A global epidemic: Severe Acute Respiratory Syndrome (SARS)
(District Healting Plant, Vienna, Austria (Friedensreich Hundertwasser))
In January 2003, a communicable disease with a mortality rate of 15 per cent, equal to medieval smallpox, erupted into a world that thought it had the capacity to control such infectious diseases.
SARS crossed species boundaries and affected human beings, causing a wicked problem locally and globally, environmentally and professionally. Initially, it could not be clearly defined from previous experiences of disease transmission. Its onset was connected with the local Chinese diet of wild civet cats, and its immediate effect was to cause breathing difficulties. It spread at an unprecedented rate. The highest mortality rates were originally, and surprisingly, among the higher-income residents and health workers, who are usually lowest risk.
The high infection rate and mortality rates were of immense concern, both locally and as a precedent for the future (ethical). The existence of the public health threat was not apparent for three months, which gave the disease time to reach 27 countries.
SARS spread globally as rapidly as it did due to the disparity in public health resources, high urban density, and the ease with which humans have been able to move around the globe in recent decades.
The World Health Organisation (WHO), in collaboration with national governments and affected communities, coordinated a global surveillance and research information system, to come up with a coordinated, holistic response that respected global integrity beyond any one way of knowing or any one jurisdiction. It sent teams to every stricken country and region, and worked toward a shared understanding of the human condition in the new global context. WHO enlisted many experts and communities to build a nested understanding of those complex factors and how they related to each other. Combating the spread of SARS involved a collaboration by networks of clinicians, pathologists, epidemiologists, sociologists and administrators – both in their own right and together.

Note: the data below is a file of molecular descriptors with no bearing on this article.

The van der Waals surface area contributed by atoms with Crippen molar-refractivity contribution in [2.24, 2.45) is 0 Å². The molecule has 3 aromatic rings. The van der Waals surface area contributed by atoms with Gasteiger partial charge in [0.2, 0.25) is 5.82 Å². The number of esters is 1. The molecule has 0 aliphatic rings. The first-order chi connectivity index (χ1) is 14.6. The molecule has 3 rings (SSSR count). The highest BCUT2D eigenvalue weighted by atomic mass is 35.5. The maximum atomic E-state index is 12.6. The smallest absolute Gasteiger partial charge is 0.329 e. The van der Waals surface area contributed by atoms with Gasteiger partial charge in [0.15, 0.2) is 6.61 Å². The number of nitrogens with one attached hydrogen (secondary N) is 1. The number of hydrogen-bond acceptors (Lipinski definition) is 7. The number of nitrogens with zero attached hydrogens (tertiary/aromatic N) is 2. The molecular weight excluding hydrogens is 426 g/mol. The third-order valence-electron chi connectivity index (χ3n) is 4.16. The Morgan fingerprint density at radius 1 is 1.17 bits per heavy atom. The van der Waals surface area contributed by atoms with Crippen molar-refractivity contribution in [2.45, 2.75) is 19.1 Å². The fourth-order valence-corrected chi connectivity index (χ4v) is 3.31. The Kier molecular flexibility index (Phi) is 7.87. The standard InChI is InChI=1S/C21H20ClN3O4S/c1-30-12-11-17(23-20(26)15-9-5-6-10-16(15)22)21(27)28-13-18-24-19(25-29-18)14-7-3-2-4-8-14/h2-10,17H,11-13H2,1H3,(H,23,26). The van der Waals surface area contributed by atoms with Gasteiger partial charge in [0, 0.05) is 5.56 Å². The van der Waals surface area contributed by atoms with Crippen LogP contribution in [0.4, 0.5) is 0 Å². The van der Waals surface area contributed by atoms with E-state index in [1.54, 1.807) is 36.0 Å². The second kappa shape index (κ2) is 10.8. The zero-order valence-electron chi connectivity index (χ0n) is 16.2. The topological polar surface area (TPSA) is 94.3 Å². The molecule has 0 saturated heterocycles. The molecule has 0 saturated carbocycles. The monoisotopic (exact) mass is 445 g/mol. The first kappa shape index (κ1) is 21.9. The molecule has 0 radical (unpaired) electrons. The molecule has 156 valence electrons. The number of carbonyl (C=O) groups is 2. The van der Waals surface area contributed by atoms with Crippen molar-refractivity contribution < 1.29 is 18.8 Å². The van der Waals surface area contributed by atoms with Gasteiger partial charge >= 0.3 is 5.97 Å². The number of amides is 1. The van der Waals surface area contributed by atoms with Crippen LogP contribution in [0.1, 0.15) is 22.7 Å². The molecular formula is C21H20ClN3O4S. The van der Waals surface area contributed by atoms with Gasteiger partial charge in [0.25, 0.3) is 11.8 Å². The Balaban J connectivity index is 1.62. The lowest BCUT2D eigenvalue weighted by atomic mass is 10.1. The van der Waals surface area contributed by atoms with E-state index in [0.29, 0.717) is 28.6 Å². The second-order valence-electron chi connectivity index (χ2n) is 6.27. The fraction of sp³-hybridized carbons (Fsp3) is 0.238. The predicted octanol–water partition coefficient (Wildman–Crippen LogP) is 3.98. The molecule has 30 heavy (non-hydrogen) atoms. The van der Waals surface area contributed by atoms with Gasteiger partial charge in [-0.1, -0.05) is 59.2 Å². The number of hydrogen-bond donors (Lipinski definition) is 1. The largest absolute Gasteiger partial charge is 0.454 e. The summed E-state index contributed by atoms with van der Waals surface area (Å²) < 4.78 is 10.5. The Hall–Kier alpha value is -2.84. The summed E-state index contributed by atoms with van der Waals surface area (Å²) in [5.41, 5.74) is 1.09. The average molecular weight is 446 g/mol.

The outward-looking questions involved examining the:
Physical: Epidemiology of SARS
Social: Cats and bats in the food market
Ethical: Medical whistleblowers
Aesthetic: Respiratory vapour, masks.
The inward-looking questions involved examining the:
Introspective: Collective risk
Retrospective: Collective health.
Google: the first relational search engine
(The Forest Sprial of Darmstadt, Darmstadt, Germany (Friedensreich Hundertwasser))
At the turn of the millennium, Google emerged in cyberspace as the first ‘relational’ search engine, using collections, rather than divisions, to bring its information together.
Today, there is a verb ‘to google’, meaning to gain access to the full range of ideas that can explain understanding of a topic.
The knowledge gained from a synthesis-based system like Google is very different from that of an analytic system, such as a dictionary or a reference library. In an analytic system, the information gained flows sequentially from a given topic. You choose a topic A, look for a definition in C, and follow the trail to sub-sub topic D, and possibly research in even further detail, until you find the precise application for which you were looking. Try googling the word ‘synthesis’ for yourself right now.
A search with synthesis in mind is quite different. The googled themes below are not a random list of unrelated items – they form an interconnected pattern. That pattern includes science, art, politics, information technology, social customs and environmental systems. Every theme makes a different contribution to the whole. Taken separately, the items lead to 12 different interpretations of synthesis. Taken together, they represent the key dimensions of change in Western culture at this time.
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